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Cataract: All you need to know

Cataract is a vision disorder that occurs when the lens, the small oval lens behind the pupil, loses its transparency. When the lens becomes opaque, the light rays reach the retina less well, which explains why the vision becomes confused . The word cataract was chosen to describe this impression of looking through a waterfall (from the Latin cataracta , which means waterfall). The crystalline lens plays the same role as the objective lens of a camera: to focus the image according to the distance of the observed object. The lens achieves it by deforming to change its curvature.

Most often, cataracts form slowly, with aging . Over time, the structure of the lens changes. We do not know exactly why, but according to the main hypothesis, the proteins of the crystalline lens would be altered by free radicals , substances naturally produced by the body and contributing to aging. Free radicals are partly neutralized by antioxidants , mainly derived from the fruits and vegetables consumed.

Who is affected?

From age 65 , most people have a cataract onset. Opacification of the lens does not cause significant visual discomfort if it is done in the peripheral layers of the lens.

After the age of 75 , two-thirds of Americans have cataracts advanced enough to affect their vision. Vision loss tends to get worse with age. Cataracts also affect men and women.

Types of cataract

There are several forms of cataracts, here are the main ones.

  1. Senile cataract

    The majority of cataracts occur in the elderly. The normal aging process can result in hardening and opacification of the lens. Age-related cataract often affects one eye more than the other.

  2. Secondary cataract

    Certain diseases (especially diabetes , if poorly controlled), taking certain medications (for example, oral cortisone) or exposure to high doses of radiation may be the cause of cataracts. In addition, having surgery to the eye or having certain eye problems (such as high myopia, glaucoma or retinal detachment) makes you at increased risk of cataracts.

  3. The traumatic cataract

    It occurs as a result of an injury to the eye that damages the lens: a blow, a cut, exposure to intense heat, a chemical burn, etc.

  4. Cataract in children

    Cataracts can occur from birth, but this is rare. It may accompany a congenital disease (for example, trisomy 21) or result from an infectious disease of the mother transmitted to the fetus during pregnancy, such as rubella, toxoplasmosis , genital herpes or syphilis.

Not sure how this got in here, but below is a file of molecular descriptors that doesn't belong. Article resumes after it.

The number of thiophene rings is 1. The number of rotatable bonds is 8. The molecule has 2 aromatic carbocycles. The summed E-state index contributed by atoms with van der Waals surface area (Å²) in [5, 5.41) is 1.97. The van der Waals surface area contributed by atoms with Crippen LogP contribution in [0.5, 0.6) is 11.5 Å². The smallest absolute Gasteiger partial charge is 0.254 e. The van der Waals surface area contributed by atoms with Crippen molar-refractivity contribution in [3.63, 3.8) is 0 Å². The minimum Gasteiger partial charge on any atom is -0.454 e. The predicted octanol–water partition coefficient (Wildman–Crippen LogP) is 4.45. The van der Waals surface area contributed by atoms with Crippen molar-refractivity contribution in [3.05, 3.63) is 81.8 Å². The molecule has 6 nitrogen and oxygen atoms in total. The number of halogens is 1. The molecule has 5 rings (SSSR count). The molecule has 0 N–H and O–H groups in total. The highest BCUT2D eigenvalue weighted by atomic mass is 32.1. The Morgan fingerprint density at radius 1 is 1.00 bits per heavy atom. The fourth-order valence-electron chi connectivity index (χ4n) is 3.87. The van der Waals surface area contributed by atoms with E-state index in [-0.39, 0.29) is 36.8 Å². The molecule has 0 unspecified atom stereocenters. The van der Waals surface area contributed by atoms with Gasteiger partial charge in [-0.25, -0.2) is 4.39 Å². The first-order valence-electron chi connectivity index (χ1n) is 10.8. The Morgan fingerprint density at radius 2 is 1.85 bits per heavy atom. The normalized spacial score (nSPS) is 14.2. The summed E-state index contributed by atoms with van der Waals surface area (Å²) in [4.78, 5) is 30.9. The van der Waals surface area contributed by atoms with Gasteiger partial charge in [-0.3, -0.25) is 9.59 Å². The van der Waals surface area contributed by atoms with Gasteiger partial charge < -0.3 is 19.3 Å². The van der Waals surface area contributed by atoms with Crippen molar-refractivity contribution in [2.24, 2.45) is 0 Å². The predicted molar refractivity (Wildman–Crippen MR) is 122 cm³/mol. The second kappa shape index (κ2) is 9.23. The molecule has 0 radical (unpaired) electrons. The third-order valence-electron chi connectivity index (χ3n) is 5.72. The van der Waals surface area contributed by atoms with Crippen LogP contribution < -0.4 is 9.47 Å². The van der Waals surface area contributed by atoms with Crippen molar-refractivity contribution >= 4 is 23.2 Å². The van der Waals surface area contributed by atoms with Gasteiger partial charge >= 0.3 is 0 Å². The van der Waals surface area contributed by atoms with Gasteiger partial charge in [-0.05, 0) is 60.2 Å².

Evolution of cataract

When visual acuity drops to the point of significantly restricting daily activities, it is a possible sign of cataract. Generally, this decline in vision occurs slowly, over several years. However, sometimes it happens more quickly (in a few months).

When the cataract is more advanced, the pupil does not appear black, but rather gray or milky white . At an advanced stage, vision can be limited to the perception of light.

When should you consult an eye doctor?

Cataract is usually detected during an eye exam by an eye doctor. Any change in the quality of vision should prompt consultation with an eye doctor in Orlando.


A more frequent need to change lenses prescription, because cataracts accentuate myopia . (However, people who are farsighted may initially feel that their vision is improving.

Note. Cataract is painless.

People at risk

Every one are at risk for cataracts because aging is the main risk factor. However, the risk is greater in people:

Risk factors

Basic preventive measures

  1. Do not smoke . Smokers can reduce their risk of senile cataracts by quitting smoking.
  2. Protect your eyes from the sun . Excessive exposure to the sun is known to cause damage to the lens that may accelerate the onset of cataracts. It is therefore important to wear a broad- brimmed hat and sunglasses to protect against UVA and UVB rays. Limiting exposure to microwaves, X-rays and infrared radiation may also slow down cataract formation.
  3. Eat enough fruits and vegetables . The antioxidants they contain help prevent cataracts. Canada's Food Guide recommends that women eat 7 to 8 servings a day; and men, 7 to 10 servings. See also Complementary approaches .
  4. Control your blood sugar in case of diabetes . People with diabetes need to monitor their blood glucose , blood pressure and cholesterol levels to prevent eye disorders. See the Complications of Diabetes fact sheet.
  5. Protect your eyes at work and play . Cataracts due to certain injuries can be prevented by wearing adequate protection at work and during sports activities.
  6. Treat an infection during pregnancy . In case of infectious disease (genital herpes, syphilis, etc.), pregnant women should consult their doctor. It is possible to reduce the risk that the infection will affect the newborn.

Do you feel you have cataracts with the information I have provided above? Better safe than sorry, book an appoinment with an eye doctor in Orlando. To do this, visit www.eyeswinterpark.com now.

Call us today to schedule an exam!